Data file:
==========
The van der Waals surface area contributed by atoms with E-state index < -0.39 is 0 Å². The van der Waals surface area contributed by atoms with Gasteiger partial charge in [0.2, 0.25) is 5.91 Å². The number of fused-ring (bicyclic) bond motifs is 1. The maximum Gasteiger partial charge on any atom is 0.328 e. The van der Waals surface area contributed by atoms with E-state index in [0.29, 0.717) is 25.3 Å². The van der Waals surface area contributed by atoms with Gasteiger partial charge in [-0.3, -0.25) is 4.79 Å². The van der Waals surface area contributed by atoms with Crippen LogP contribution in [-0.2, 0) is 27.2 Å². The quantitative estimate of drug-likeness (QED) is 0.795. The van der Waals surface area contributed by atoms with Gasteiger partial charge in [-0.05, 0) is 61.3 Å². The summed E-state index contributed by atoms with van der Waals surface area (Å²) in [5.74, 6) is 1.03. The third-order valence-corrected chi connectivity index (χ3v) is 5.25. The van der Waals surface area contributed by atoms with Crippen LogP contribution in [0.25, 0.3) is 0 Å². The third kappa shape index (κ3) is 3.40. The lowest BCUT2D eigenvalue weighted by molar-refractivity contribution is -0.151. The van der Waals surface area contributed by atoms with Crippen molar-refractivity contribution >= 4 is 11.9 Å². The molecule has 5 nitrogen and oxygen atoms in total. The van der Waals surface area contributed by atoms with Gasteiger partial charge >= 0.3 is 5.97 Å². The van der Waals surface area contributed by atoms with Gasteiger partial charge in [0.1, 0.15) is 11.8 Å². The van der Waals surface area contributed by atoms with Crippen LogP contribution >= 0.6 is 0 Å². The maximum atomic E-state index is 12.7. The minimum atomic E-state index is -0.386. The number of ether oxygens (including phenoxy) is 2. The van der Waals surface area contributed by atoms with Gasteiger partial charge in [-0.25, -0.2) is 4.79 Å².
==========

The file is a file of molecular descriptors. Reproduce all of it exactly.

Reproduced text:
The van der Waals surface area contributed by atoms with E-state index < -0.39 is 0 Å². The van der Waals surface area contributed by atoms with Gasteiger partial charge in [0.2, 0.25) is 5.91 Å². The number of fused-ring (bicyclic) bond motifs is 1. The maximum Gasteiger partial charge on any atom is 0.328 e. The van der Waals surface area contributed by atoms with E-state index in [0.29, 0.717) is 25.3 Å². The van der Waals surface area contributed by atoms with Gasteiger partial charge in [-0.3, -0.25) is 4.79 Å². The van der Waals surface area contributed by atoms with Crippen LogP contribution in [-0.2, 0) is 27.2 Å². The quantitative estimate of drug-likeness (QED) is 0.795. The van der Waals surface area contributed by atoms with Gasteiger partial charge in [-0.05, 0) is 61.3 Å². The summed E-state index contributed by atoms with van der Waals surface area (Å²) in [5.74, 6) is 1.03. The third-order valence-corrected chi connectivity index (χ3v) is 5.25. The van der Waals surface area contributed by atoms with Crippen LogP contribution in [0.25, 0.3) is 0 Å². The third kappa shape index (κ3) is 3.40. The lowest BCUT2D eigenvalue weighted by molar-refractivity contribution is -0.151. The van der Waals surface area contributed by atoms with Crippen molar-refractivity contribution >= 4 is 11.9 Å². The molecule has 5 nitrogen and oxygen atoms in total. The van der Waals surface area contributed by atoms with Gasteiger partial charge >= 0.3 is 5.97 Å². The van der Waals surface area contributed by atoms with Gasteiger partial charge in [0.1, 0.15) is 11.8 Å². The van der Waals surface area contributed by atoms with Crippen LogP contribution >= 0.6 is 0 Å². The maximum atomic E-state index is 12.7. The minimum atomic E-state index is -0.386. The number of ether oxygens (including phenoxy) is 2. The van der Waals surface area contributed by atoms with Gasteiger partial charge in [-0.25, -0.2) is 4.79 Å².